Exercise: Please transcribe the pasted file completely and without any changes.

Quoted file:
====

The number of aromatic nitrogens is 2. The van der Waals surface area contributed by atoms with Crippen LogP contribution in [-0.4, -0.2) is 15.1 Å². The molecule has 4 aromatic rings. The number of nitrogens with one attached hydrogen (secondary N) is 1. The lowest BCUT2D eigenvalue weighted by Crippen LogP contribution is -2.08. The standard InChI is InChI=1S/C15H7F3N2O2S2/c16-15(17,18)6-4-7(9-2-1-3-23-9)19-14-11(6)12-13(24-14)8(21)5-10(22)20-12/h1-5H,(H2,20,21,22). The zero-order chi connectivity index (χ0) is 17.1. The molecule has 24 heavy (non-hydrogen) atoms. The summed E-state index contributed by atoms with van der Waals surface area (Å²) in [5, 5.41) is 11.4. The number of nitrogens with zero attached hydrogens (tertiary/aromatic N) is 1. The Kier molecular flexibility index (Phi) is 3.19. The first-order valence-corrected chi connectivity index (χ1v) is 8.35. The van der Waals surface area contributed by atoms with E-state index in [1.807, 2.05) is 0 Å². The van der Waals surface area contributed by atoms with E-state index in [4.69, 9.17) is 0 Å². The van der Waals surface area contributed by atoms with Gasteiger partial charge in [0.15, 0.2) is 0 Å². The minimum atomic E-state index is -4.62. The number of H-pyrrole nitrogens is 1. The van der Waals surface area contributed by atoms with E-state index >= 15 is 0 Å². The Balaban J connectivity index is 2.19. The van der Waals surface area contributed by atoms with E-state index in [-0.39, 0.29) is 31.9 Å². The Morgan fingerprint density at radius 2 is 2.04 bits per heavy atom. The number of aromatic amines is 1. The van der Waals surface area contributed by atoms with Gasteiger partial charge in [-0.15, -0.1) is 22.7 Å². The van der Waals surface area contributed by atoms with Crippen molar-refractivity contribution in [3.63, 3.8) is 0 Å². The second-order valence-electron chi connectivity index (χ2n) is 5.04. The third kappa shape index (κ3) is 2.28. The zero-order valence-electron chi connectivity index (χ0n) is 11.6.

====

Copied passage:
The number of aromatic nitrogens is 2. The van der Waals surface area contributed by atoms with Crippen LogP contribution in [-0.4, -0.2) is 15.1 Å². The molecule has 4 aromatic rings. The number of nitrogens with one attached hydrogen (secondary N) is 1. The lowest BCUT2D eigenvalue weighted by Crippen LogP contribution is -2.08. The standard InChI is InChI=1S/C15H7F3N2O2S2/c16-15(17,18)6-4-7(9-2-1-3-23-9)19-14-11(6)12-13(24-14)8(21)5-10(22)20-12/h1-5H,(H2,20,21,22). The zero-order chi connectivity index (χ0) is 17.1. The molecule has 24 heavy (non-hydrogen) atoms. The summed E-state index contributed by atoms with van der Waals surface area (Å²) in [5, 5.41) is 11.4. The number of nitrogens with zero attached hydrogens (tertiary/aromatic N) is 1. The Kier molecular flexibility index (Phi) is 3.19. The first-order valence-corrected chi connectivity index (χ1v) is 8.35. The van der Waals surface area contributed by atoms with E-state index in [1.807, 2.05) is 0 Å². The van der Waals surface area contributed by atoms with E-state index in [4.69, 9.17) is 0 Å². The van der Waals surface area contributed by atoms with Gasteiger partial charge in [0.15, 0.2) is 0 Å². The minimum atomic E-state index is -4.62. The number of H-pyrrole nitrogens is 1. The van der Waals surface area contributed by atoms with E-state index >= 15 is 0 Å². The Balaban J connectivity index is 2.19. The van der Waals surface area contributed by atoms with E-state index in [-0.39, 0.29) is 31.9 Å². The Morgan fingerprint density at radius 2 is 2.04 bits per heavy atom. The number of aromatic amines is 1. The van der Waals surface area contributed by atoms with Gasteiger partial charge in [-0.15, -0.1) is 22.7 Å². The van der Waals surface area contributed by atoms with Crippen molar-refractivity contribution in [3.63, 3.8) is 0 Å². The second-order valence-electron chi connectivity index (χ2n) is 5.04. The third kappa shape index (κ3) is 2.28. The zero-order valence-electron chi connectivity index (χ0n) is 11.6.